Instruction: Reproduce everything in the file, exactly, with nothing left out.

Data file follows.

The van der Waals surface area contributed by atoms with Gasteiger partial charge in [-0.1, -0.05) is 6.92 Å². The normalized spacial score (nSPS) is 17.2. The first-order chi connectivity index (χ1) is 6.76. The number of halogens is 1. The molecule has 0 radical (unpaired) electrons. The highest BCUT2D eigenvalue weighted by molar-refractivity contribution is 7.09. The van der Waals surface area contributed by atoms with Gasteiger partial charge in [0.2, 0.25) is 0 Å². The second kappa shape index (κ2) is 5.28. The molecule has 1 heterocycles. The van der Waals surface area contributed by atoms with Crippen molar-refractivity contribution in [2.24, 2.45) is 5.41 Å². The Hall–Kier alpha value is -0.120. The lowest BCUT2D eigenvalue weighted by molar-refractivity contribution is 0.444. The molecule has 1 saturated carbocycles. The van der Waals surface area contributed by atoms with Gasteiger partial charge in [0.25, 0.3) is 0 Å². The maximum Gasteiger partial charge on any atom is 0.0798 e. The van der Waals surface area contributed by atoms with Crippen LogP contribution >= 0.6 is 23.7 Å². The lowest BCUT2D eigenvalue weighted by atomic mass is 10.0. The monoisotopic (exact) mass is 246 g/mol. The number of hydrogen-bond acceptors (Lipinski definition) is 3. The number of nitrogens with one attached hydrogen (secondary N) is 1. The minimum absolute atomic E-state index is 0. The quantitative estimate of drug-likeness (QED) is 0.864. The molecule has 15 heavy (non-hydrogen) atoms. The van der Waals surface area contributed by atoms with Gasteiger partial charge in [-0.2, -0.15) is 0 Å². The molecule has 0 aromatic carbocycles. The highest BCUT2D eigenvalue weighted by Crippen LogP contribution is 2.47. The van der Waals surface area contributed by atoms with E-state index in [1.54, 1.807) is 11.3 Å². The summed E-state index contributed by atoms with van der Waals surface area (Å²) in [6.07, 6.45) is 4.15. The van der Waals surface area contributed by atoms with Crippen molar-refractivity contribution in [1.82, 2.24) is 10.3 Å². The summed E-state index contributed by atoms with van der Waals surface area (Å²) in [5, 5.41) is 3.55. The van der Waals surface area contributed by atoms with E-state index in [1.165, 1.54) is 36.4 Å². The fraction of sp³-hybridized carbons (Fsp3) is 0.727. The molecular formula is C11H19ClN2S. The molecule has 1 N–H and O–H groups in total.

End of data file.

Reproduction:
The van der Waals surface area contributed by atoms with Gasteiger partial charge in [-0.1, -0.05) is 6.92 Å². The normalized spacial score (nSPS) is 17.2. The first-order chi connectivity index (χ1) is 6.76. The number of halogens is 1. The molecule has 0 radical (unpaired) electrons. The highest BCUT2D eigenvalue weighted by molar-refractivity contribution is 7.09. The van der Waals surface area contributed by atoms with Gasteiger partial charge in [0.2, 0.25) is 0 Å². The second kappa shape index (κ2) is 5.28. The molecule has 1 heterocycles. The van der Waals surface area contributed by atoms with Crippen molar-refractivity contribution in [2.24, 2.45) is 5.41 Å². The Hall–Kier alpha value is -0.120. The lowest BCUT2D eigenvalue weighted by molar-refractivity contribution is 0.444. The molecule has 1 saturated carbocycles. The van der Waals surface area contributed by atoms with Gasteiger partial charge in [0.25, 0.3) is 0 Å². The maximum Gasteiger partial charge on any atom is 0.0798 e. The van der Waals surface area contributed by atoms with Crippen LogP contribution >= 0.6 is 23.7 Å². The lowest BCUT2D eigenvalue weighted by atomic mass is 10.0. The monoisotopic (exact) mass is 246 g/mol. The number of hydrogen-bond acceptors (Lipinski definition) is 3. The number of nitrogens with one attached hydrogen (secondary N) is 1. The minimum absolute atomic E-state index is 0. The quantitative estimate of drug-likeness (QED) is 0.864. The molecule has 15 heavy (non-hydrogen) atoms. The van der Waals surface area contributed by atoms with Gasteiger partial charge in [-0.2, -0.15) is 0 Å². The molecule has 0 aromatic carbocycles. The highest BCUT2D eigenvalue weighted by Crippen LogP contribution is 2.47. The van der Waals surface area contributed by atoms with E-state index in [1.54, 1.807) is 11.3 Å². The summed E-state index contributed by atoms with van der Waals surface area (Å²) in [6.07, 6.45) is 4.15. The van der Waals surface area contributed by atoms with Crippen molar-refractivity contribution in [1.82, 2.24) is 10.3 Å². The summed E-state index contributed by atoms with van der Waals surface area (Å²) in [5, 5.41) is 3.55. The van der Waals surface area contributed by atoms with E-state index in [1.165, 1.54) is 36.4 Å². The fraction of sp³-hybridized carbons (Fsp3) is 0.727. The molecular formula is C11H19ClN2S. The molecule has 1 N–H and O–H groups in total.